Documentary photography in the style of Billingham, and my own series, creates a space for reflection and discourse, and this can create connection and change.

Here are a couple of photos from my series. Not quite sure when I will get the time to put my series together as I have so many medical appointments.

qrf

qrf

56 Replies to “Update On My Photography And Art – The Value Of Documentary Photography”

      1. It’s a true post, when I put the series together the photos will make that clear. If you look on my site you will see that I explore my life through photography. I’ve had severe mental health problems throughout my life. Photography helps me to explore and come to terms with my mental health.

        I didn’t want to die at all. I like life. However, I had a mental health relapse. I had an intense episode of paranoia which triggered my suicidal ideation. I was seeking help with this because I didn’t want to act upon my thoughts.

        Mental health isn’t black and white, but there is a huge value in discussing it and bringing it out into the Open. The above may make no sense at all if you have always had good mental health.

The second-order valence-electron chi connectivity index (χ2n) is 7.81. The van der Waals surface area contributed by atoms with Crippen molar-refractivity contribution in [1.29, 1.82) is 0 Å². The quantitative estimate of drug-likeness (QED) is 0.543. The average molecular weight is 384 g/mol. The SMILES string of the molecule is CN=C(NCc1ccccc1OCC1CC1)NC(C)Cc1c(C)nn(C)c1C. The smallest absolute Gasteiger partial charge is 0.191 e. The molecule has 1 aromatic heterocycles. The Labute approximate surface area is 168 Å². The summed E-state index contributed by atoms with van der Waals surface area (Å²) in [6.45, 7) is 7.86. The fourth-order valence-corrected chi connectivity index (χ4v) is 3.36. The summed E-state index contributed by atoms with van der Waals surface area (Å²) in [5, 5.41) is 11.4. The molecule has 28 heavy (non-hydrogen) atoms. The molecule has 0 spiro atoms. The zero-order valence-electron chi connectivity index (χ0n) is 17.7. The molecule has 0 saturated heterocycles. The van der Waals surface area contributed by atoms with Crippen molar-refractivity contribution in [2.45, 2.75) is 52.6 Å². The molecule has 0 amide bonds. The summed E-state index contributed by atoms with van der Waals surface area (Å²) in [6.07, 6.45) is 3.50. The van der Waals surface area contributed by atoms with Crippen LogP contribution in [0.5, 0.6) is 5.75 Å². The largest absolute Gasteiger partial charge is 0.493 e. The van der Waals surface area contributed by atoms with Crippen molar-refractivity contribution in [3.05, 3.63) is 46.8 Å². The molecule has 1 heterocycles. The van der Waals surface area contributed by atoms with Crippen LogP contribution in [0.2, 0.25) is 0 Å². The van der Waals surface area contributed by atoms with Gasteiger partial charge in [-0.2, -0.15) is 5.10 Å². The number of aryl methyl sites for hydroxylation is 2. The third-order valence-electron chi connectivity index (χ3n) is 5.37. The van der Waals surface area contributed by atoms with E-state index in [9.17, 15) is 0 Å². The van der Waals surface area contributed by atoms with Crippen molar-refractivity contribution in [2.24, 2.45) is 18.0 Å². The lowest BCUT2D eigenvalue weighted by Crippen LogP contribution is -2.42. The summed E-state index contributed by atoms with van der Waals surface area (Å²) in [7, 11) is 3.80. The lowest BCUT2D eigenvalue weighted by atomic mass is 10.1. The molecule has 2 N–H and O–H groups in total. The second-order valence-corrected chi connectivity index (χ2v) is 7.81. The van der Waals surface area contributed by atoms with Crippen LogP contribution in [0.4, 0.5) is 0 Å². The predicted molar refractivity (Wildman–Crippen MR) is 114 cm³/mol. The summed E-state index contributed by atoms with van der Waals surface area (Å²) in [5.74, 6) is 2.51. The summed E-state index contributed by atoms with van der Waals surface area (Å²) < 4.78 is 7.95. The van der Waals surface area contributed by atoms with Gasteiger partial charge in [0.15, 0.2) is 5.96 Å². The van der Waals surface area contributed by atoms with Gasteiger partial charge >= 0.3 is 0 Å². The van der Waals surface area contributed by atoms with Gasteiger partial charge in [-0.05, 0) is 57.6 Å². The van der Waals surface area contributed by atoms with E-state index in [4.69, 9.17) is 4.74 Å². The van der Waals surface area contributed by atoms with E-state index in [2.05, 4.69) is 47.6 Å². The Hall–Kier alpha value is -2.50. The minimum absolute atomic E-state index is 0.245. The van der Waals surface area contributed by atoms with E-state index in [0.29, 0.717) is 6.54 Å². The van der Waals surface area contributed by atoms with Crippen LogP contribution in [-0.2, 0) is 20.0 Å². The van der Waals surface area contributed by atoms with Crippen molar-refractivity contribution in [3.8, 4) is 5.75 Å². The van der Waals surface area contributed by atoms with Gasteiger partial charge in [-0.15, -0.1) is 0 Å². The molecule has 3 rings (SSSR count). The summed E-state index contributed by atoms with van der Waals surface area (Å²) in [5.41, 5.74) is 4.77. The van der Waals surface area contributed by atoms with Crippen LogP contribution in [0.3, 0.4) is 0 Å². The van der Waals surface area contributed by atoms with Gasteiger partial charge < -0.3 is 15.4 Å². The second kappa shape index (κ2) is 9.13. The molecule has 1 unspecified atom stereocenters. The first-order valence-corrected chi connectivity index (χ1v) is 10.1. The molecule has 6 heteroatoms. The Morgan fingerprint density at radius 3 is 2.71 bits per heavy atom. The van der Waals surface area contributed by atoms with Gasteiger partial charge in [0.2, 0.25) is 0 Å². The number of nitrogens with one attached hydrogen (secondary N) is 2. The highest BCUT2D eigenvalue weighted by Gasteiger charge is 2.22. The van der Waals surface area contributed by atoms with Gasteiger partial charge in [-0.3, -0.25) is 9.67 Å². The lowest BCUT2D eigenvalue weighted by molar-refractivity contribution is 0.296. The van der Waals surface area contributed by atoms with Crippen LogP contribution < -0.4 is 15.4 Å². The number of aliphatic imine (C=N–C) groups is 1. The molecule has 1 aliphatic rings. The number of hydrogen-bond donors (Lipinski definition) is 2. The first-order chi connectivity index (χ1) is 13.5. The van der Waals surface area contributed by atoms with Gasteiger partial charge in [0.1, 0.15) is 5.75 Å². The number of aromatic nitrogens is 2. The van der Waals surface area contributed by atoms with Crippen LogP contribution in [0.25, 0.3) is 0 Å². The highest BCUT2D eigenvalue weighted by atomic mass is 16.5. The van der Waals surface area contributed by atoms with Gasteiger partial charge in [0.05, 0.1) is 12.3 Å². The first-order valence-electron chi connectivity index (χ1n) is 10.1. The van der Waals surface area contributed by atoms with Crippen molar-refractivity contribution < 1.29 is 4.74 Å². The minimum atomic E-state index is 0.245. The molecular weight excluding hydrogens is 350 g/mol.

I’m pleased to hear that you are good.

        Like

  1. Richard I’m so sorry to hear what you’ve been through. It’s good that you are using the recovery time to allow yourself to heal both mentally & physically & feel keep a record of your experience. A series like this might help others who feel as you did & encourage them to seek help. It’s great that you have been progressing with your embroidery too.
    Take care love Judy x

    Liked by 3 people

  2. It’s good to hear you are getting back into circulation again Richard. Your experience must have been horrendous, you must have a good constitution. Do look after yourself, I am looking forward to your posts.

    Liked by 3 people

      1. Enjoy your day. I’m sorry that I’m not following blogs at the moment, so I’m not up to date with your work. As my recovery continues I’ll get the energy back, and I look forward to that.

        Liked by 1 person

  3. Welcome back Richard. So glad you are posting again. I am looking forward to your embroidered assignment and your personal recovery series.
    Your cardiothoracic surgeon appears to share your interest in needlework!

    Liked by 3 people